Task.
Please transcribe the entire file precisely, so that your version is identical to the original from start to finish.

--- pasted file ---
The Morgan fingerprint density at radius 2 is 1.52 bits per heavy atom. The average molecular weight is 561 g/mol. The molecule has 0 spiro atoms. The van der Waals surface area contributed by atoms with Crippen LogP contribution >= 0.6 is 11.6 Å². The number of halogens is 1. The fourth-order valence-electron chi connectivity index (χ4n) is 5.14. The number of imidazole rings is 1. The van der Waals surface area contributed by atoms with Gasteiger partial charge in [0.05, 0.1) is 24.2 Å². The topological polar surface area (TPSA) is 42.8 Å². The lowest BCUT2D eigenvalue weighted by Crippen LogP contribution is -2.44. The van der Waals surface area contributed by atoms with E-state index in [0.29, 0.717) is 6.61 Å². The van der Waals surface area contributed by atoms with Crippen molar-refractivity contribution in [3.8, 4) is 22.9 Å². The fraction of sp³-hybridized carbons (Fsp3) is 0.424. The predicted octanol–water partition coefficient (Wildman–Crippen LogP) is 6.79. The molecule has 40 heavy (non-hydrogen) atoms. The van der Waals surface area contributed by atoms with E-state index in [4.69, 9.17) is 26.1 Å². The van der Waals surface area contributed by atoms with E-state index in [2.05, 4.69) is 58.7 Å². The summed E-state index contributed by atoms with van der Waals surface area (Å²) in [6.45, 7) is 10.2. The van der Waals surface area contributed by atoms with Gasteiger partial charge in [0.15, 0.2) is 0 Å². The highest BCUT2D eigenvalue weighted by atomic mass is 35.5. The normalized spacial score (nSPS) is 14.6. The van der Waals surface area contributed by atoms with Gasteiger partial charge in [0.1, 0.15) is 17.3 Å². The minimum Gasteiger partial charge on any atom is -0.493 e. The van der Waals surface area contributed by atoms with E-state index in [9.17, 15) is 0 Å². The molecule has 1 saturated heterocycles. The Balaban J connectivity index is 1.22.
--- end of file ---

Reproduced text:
The Morgan fingerprint density at radius 2 is 1.52 bits per heavy atom. The average molecular weight is 561 g/mol. The molecule has 0 spiro atoms. The van der Waals surface area contributed by atoms with Crippen LogP contribution >= 0.6 is 11.6 Å². The number of halogens is 1. The fourth-order valence-electron chi connectivity index (χ4n) is 5.14. The number of imidazole rings is 1. The van der Waals surface area contributed by atoms with Gasteiger partial charge in [0.05, 0.1) is 24.2 Å². The topological polar surface area (TPSA) is 42.8 Å². The lowest BCUT2D eigenvalue weighted by Crippen LogP contribution is -2.44. The van der Waals surface area contributed by atoms with E-state index in [0.29, 0.717) is 6.61 Å². The van der Waals surface area contributed by atoms with Crippen molar-refractivity contribution in [3.8, 4) is 22.9 Å². The fraction of sp³-hybridized carbons (Fsp3) is 0.424. The predicted octanol–water partition coefficient (Wildman–Crippen LogP) is 6.79. The molecule has 40 heavy (non-hydrogen) atoms. The van der Waals surface area contributed by atoms with E-state index in [4.69, 9.17) is 26.1 Å². The van der Waals surface area contributed by atoms with E-state index in [2.05, 4.69) is 58.7 Å². The summed E-state index contributed by atoms with van der Waals surface area (Å²) in [6.45, 7) is 10.2. The van der Waals surface area contributed by atoms with Gasteiger partial charge in [0.15, 0.2) is 0 Å². The highest BCUT2D eigenvalue weighted by atomic mass is 35.5. The normalized spacial score (nSPS) is 14.6. The van der Waals surface area contributed by atoms with Gasteiger partial charge in [0.1, 0.15) is 17.3 Å². The minimum Gasteiger partial charge on any atom is -0.493 e. The van der Waals surface area contributed by atoms with E-state index in [9.17, 15) is 0 Å². The molecule has 1 saturated heterocycles. The Balaban J connectivity index is 1.22.